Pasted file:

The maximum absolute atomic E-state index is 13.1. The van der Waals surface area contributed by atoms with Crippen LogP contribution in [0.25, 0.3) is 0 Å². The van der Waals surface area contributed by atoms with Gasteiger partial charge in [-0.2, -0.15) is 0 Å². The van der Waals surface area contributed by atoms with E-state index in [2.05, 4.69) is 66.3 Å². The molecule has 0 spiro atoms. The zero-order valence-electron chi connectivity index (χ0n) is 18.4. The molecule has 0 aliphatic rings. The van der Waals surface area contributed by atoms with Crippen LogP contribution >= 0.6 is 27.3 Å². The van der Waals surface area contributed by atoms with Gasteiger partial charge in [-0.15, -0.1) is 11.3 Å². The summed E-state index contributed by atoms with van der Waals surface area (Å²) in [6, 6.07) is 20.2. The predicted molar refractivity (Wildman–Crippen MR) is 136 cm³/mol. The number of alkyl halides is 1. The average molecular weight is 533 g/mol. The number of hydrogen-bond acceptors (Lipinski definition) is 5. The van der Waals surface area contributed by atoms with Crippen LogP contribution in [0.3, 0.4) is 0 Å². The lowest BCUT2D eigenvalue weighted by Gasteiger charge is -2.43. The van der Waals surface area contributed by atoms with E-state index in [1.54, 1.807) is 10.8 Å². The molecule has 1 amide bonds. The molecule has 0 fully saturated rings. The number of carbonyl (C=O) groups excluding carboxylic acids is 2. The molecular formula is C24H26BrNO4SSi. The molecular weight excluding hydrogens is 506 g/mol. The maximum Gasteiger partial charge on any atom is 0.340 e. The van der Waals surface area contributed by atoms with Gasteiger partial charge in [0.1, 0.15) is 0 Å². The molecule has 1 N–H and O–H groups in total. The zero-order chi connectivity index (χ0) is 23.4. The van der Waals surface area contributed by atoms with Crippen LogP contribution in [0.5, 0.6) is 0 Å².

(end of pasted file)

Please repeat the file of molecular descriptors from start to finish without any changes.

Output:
The maximum absolute atomic E-state index is 13.1. The van der Waals surface area contributed by atoms with Crippen LogP contribution in [0.25, 0.3) is 0 Å². The van der Waals surface area contributed by atoms with Gasteiger partial charge in [-0.2, -0.15) is 0 Å². The van der Waals surface area contributed by atoms with E-state index in [2.05, 4.69) is 66.3 Å². The molecule has 0 spiro atoms. The zero-order valence-electron chi connectivity index (χ0n) is 18.4. The molecule has 0 aliphatic rings. The van der Waals surface area contributed by atoms with Crippen LogP contribution >= 0.6 is 27.3 Å². The van der Waals surface area contributed by atoms with Gasteiger partial charge in [-0.15, -0.1) is 11.3 Å². The summed E-state index contributed by atoms with van der Waals surface area (Å²) in [6, 6.07) is 20.2. The predicted molar refractivity (Wildman–Crippen MR) is 136 cm³/mol. The number of alkyl halides is 1. The average molecular weight is 533 g/mol. The number of hydrogen-bond acceptors (Lipinski definition) is 5. The van der Waals surface area contributed by atoms with Crippen LogP contribution in [0.3, 0.4) is 0 Å². The lowest BCUT2D eigenvalue weighted by Gasteiger charge is -2.43. The van der Waals surface area contributed by atoms with E-state index in [1.54, 1.807) is 10.8 Å². The molecule has 1 amide bonds. The molecule has 0 fully saturated rings. The number of carbonyl (C=O) groups excluding carboxylic acids is 2. The molecular formula is C24H26BrNO4SSi. The molecular weight excluding hydrogens is 506 g/mol. The maximum Gasteiger partial charge on any atom is 0.340 e. The van der Waals surface area contributed by atoms with Gasteiger partial charge in [0.1, 0.15) is 0 Å². The molecule has 1 N–H and O–H groups in total. The zero-order chi connectivity index (χ0) is 23.4. The van der Waals surface area contributed by atoms with Crippen LogP contribution in [0.5, 0.6) is 0 Å².